To use asking questions as a way to find out others’ perspectives and feelings
To understand you may need to try more than one solution to solve a problem
Materials: Two Puppets (you may also tell the story without puppets); Puppet
Script. Second Step Posters
Introduce (or review) idea that when we work and play together we might have problems with each other that we need to solve. Reference the previous lesson about problem-solving or any recent work the class has done with Second Step problem-solving lessons.
Show Second Step problem-solving poster and review steps. Ask class, “Have you ever thought someone was mad at you but you didn’t know why?” Give a personal example if needed. Discuss that sometimes it is not easy to know how someone is feeling or what the problem is (steps 1 and 2 on poster).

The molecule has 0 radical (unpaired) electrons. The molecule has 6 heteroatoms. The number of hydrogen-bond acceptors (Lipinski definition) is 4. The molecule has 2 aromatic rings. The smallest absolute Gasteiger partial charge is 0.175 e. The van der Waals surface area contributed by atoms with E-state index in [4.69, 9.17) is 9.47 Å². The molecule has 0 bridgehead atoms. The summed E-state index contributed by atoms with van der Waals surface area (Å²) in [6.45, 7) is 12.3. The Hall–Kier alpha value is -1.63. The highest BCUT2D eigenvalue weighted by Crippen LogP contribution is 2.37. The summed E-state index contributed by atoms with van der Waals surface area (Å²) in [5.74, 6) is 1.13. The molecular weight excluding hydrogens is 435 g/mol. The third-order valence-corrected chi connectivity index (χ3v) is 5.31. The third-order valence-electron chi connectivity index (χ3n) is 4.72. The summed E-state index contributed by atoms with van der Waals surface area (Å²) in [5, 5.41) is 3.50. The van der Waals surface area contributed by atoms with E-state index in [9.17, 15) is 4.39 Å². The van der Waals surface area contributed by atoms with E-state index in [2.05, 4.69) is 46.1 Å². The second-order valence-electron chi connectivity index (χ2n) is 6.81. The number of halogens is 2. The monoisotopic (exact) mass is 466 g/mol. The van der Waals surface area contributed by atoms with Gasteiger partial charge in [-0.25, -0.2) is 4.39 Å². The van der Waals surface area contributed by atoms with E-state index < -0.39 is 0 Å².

Tell class you are going to tell a story (with or without puppets). Let them know they are going to have to help you with the story.
During the story you will stop and refer to the Second Step problem solving poster.
After puppet story review:
Usually the best way to find out how people are feeling or what is bothering them is to ask them.
People need to be able to ask questions and talk to each other to solve problems with each other
If your first try doesn’t help solve the problem, keep trying. Find out what the other person thinks will help.
Puppet Story Script Chester: Hey DeeDee, c’mon, it’s time to line up for recess!
DeeDee: (arms crossed, angry voice) Hmmph!
Chester: (to the class) I think maybe she’s sad.
DeeDee: No! I’m not sad!
Chester: (to the class) Maybe she is just tired.
DeeDee: I’m not tired either!
Chester: I know. I bet she hurt herself.
DeeDee: Wrong Chester!
Chester: (to the class) How could we find out how DeeDee is feeling? She is not sad
Or tired or hurt.
[We could ask her]
Counselor: Who can think of a question we could ask DeeDee to find out how she is
[How are you feeling? Are you mad? What’s wrong?, etc. Allow a student